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May 13, 2003
Woody Herman formed his first Herd in 1936, at the age of 23. Three years later his signature tune, “Woodchopper’s Ball,” became a huge hit and launched the clarinet and sax man’s career as a bandleader, a career that would last until his death in 1987. In fact, Herman kept a traveling, working jazz-propelled big band together longer than anyone from the swing era, outliving and outlasting even Count Basie and Duke Ellington.
The Woody Herman legacy lives today, carried forth by longtime bandmember Frank Tiberi. Tiberi joined the band in 1969, and was handpicked by Herman to lead the orchestra after he died. The current edition of the Thundering Herd stampedes into Portsmouth’s Willett Hall Thursday night as part of the Virginia Arts Festival, under Tiberi’s baton. The concert starts at 7:30 pm, with tickets priced at $20.00 and $25.00.
The Woody Herman Orchestra comes to town carrying the weight of a lofty history. The First Herd lasted until 1946, moving from a ballad band at its inception to a swinging ensemble that was known as “the band that plays the blues.” Classic arrangements of tunes like “Apple Honey,” “Caldonia” and “Northwest Passage” were written by legends-in-the-making Ralph Burns and Neal Hefti. Classical composer Igor Stravinsky even wrote his jazz-inflected Ebony Concerto for the orchestra. Tenor saxophonist Flip Phillips, trombonist Bill Harris and trumpeters Pete and Conte Candoli sailed across the smoking rhythms of this group that many considered to be the most exciting big band of the time.
The Second Herd of the late ‘40s featured tenor saxophonists Stan Getz and Zoot Sims, with jazzmasters like Gene Ammons, Terry Gibbs, Oscar Pettiford and Shelly Manne passing through the ranks during its three year ride. The Third Herd lasted from 1950-56, keeping the swinging spirit alive during a period that saw most big bands fade completely off the scene.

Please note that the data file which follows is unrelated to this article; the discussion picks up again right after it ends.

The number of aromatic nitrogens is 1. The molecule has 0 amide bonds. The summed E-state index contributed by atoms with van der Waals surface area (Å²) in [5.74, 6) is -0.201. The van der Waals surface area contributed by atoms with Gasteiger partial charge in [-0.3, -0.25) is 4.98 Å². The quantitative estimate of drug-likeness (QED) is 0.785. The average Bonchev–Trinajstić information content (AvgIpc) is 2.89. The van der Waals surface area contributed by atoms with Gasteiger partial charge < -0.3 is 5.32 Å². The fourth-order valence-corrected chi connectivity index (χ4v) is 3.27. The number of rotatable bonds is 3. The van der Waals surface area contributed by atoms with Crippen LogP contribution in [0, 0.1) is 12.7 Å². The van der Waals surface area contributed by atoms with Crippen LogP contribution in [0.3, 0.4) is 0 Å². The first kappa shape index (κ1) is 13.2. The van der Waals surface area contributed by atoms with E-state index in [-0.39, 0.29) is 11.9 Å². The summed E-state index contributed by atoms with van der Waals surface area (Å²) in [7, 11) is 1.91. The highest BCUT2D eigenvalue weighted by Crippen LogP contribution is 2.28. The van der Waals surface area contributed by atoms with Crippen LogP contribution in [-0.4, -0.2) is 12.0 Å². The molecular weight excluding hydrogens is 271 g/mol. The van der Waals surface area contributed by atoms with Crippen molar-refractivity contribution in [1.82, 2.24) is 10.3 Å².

Woody Herman kept various versions of the “New Thundering Herd” together through the next couple of decades, incorporating rock elements in the late ‘60s and ‘70s before returning to a more straightahead jazz sound by 1980. In the ‘80s, tax problems kept him on the road even as failing health began to take its toll.
Frank Tiberi has been at the helm since 1987, and the band’s concerts have received rave reviews in recent years. The classic arrangements and well-remembered songs are still in the repertoire, with Tiberi himself taking the clarinet solos that Herman essayed during his lifetime. The musicians may not have been around for the band’s heyday (the current band’s average age is less than 30), but the thunder is still there and the goodtime swing of yesteryear remains fresh and exciting.
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